Exchange on-prem only Security Advisory An elevation of privilege vulnerability exists in Microsoft Exchange Server. An attacker who successfully exploited this vulnerability could attempt to impersonate any other user of the Exchange server. To exploit the vulnerability, an attacker would need to execute a man-in-the-middle attack to forward an authentication request to a Microsoft Exchange Server, thereby allowing impersonation of another Exchange user. A planned update is in development. If you determine that your system is at high risk then you should evaluate the proposed workaround. After installing the update you can undo the above action with this command: New-ThrottlingPolicy AllUsersEWSSubscriptionBlockPolicy
for more about ThrottlingPolicy
Run the following command to create throttling policy
The attack scenario described in the blog referenced above requires NTLM. Systems that have disabled NTLM are not affected.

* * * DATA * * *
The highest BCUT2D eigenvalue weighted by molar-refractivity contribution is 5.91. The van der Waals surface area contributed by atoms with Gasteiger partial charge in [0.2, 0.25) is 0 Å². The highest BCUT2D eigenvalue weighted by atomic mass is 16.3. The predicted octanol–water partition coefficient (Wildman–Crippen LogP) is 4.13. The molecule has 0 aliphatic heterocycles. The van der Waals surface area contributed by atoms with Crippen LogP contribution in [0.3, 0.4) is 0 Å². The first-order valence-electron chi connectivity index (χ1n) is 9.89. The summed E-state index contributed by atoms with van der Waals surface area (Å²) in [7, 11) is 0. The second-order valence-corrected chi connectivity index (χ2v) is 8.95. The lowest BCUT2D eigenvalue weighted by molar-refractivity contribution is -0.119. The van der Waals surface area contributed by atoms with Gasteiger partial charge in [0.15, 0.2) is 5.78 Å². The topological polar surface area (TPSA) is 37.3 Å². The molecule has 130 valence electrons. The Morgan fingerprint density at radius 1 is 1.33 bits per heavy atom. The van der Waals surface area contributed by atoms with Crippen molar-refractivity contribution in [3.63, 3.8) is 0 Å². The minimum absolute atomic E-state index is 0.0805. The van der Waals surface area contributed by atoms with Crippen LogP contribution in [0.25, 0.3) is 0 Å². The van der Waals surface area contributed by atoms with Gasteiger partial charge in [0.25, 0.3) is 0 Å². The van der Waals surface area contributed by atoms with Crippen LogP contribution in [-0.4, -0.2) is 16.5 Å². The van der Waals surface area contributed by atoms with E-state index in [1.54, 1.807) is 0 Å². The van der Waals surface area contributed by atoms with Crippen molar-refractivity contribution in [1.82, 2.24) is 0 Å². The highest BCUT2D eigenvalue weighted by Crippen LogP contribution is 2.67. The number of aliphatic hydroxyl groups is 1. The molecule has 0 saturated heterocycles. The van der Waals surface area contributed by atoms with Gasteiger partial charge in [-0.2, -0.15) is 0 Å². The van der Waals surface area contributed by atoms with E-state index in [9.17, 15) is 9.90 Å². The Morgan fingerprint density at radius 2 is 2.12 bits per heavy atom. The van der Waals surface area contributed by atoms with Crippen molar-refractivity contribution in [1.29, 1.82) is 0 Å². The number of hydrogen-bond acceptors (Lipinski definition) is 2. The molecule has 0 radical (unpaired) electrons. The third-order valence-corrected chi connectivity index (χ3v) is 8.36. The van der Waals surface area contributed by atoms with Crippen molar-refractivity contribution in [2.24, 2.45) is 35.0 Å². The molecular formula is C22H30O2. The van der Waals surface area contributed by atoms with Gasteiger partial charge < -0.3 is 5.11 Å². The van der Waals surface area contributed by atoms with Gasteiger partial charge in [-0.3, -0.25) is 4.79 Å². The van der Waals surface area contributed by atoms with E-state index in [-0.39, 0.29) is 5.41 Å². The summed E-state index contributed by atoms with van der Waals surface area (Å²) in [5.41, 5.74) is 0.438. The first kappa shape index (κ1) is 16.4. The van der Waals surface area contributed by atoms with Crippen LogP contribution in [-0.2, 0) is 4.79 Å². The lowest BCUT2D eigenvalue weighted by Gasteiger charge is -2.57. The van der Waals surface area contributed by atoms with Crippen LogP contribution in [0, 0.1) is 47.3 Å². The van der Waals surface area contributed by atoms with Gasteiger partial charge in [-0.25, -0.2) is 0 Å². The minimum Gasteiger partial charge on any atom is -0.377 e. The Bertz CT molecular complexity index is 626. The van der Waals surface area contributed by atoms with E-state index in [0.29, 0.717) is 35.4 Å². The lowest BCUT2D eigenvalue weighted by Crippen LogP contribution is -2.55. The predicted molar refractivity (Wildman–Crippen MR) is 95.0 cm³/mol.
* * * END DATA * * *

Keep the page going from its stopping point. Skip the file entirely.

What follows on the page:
ttackers cannot compromise a Domain Admin account if an OnPrem deployment follows Microsoft’s security best practice guidance and has implemented Active Directory Split Permissions. For more information on using Active Directory Split Permissions with Exchange, see Understanding split permissions: Exchange 2013 Help.
This document refers to Exchange Server 2013, but the same model can be used for later versions of Exchange Server.
about this EWS Subscription throttling workaround:
A customer’s risk assessment must weigh the protections gained by the workaround as compared to the possible unwanted side effects of the workaround. The following are possible side effects of the EWS Subscription throttling policy:
This workaround may be disruptive to Outlook for Mac, Skype for Business Client, and Apple Mail Clients, causing them to not function properly. Importantly, the throttling policy won’t block Autodiscover and Free/Busy requests. The EWS throttling policy will also negatively impact LOB and other third-party Applications that require EWS Notifications. A second policy can be created to whitelist trusted accounts.
In the command output, review the “Result” section of the probe. If the value is succeeded, the issue was a transient error, and it no longer exists. Otherwise, refer to the recovery steps outlined in the following sections.